A zoospore is a motile asexual spore that uses a flagellum for locomotion. Also called a swarm spore, these spores are created by some algae, bacteria and fungi to propagate themselves.


There are two types of flagellated zoospores, tinsel or "decorated", and whiplash.

Tinsellated flagella have lateral filaments perpendicular to the main axis which allow for more surface area, and disturbance of the medium, giving it the property of a rudder, that is, the purpose of being used for steering.

  • Whiplash flagella are straight, to power the zoospore through its medium. There is also the 'default' zoospore, which only has the propelling, 'whiplash' flagella.
  • Both tinsel and whiplash flagella beat in a sinusoidal wave pattern, but when both are present, the tinsel will beat in the opposite direction of the whiplash, to give 2 axes of control of motility.
  • There can be many combinations for location of the flagella, such as posterior tinsel; posterior whiplash, anterior tinsel; and anterior whiplash.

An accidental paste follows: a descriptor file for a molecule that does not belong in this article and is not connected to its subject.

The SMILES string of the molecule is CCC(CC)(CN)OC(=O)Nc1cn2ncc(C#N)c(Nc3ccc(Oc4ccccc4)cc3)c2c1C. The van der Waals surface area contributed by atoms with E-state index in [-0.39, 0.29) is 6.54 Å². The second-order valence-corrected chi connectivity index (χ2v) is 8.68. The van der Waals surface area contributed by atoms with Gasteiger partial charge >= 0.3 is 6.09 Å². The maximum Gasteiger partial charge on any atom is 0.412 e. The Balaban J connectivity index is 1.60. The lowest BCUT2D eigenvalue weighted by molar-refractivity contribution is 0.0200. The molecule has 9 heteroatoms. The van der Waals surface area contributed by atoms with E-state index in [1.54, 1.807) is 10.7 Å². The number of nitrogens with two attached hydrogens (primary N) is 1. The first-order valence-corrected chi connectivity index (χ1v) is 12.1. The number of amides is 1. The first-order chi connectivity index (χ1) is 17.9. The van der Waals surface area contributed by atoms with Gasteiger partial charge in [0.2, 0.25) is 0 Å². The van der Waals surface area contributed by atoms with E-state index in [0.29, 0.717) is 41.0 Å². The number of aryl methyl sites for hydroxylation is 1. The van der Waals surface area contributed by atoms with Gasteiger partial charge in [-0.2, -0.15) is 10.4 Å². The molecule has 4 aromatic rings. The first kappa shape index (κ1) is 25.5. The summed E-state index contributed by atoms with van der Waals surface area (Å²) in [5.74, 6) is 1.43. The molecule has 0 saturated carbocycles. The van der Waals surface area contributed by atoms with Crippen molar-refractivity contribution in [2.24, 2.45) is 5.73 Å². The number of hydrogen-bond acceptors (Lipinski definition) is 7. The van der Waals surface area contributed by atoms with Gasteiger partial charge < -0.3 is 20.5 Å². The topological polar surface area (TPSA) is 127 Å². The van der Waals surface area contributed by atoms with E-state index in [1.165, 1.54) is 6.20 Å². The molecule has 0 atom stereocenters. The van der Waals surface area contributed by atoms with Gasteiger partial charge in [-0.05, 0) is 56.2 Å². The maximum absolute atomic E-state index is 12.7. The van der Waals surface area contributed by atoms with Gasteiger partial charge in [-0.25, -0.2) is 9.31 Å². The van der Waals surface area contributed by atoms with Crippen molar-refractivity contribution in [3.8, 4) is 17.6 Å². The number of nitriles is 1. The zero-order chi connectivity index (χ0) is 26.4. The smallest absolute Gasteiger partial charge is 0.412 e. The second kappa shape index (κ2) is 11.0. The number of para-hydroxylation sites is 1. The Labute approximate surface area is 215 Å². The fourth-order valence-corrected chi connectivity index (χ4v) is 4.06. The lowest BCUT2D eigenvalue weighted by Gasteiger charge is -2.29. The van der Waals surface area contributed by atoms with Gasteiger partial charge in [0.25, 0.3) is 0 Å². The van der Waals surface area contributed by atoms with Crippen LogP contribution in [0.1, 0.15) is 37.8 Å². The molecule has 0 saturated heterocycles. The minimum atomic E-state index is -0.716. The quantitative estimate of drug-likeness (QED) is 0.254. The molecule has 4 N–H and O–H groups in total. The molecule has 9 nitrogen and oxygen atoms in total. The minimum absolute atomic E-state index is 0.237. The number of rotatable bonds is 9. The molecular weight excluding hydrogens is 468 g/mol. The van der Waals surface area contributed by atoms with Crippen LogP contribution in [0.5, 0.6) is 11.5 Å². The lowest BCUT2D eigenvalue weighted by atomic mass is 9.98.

Oomycetes and heterokont algae produce distinct bi-flagellated zoospores:

The phyla Chytridiomycota (Kingdom Fungi), Oomycota (Kingdom Chromista), and Hyphochytridiomycota within (Kingdom Chromista), produce zoospores with flagella in the same order as described above (e.g. Hyphochytridiomycota produces anterior whiplash and none else). These phyla number 1000+, 580 and 16 species respectively.


A zoosporangium is the sexual structure (sporangium) in which the zoospores develop in a plant, fungi, or protists (such as the Oomycota)

See also

Fungi portal


  • C.J. Alexopolous, Charles W. Mims, M. Blackwell et al., Introductory Mycology, 4th ed. (John Wiley and Sons, Hoboken NJ, 2004) ISBN 0-471-52229-5
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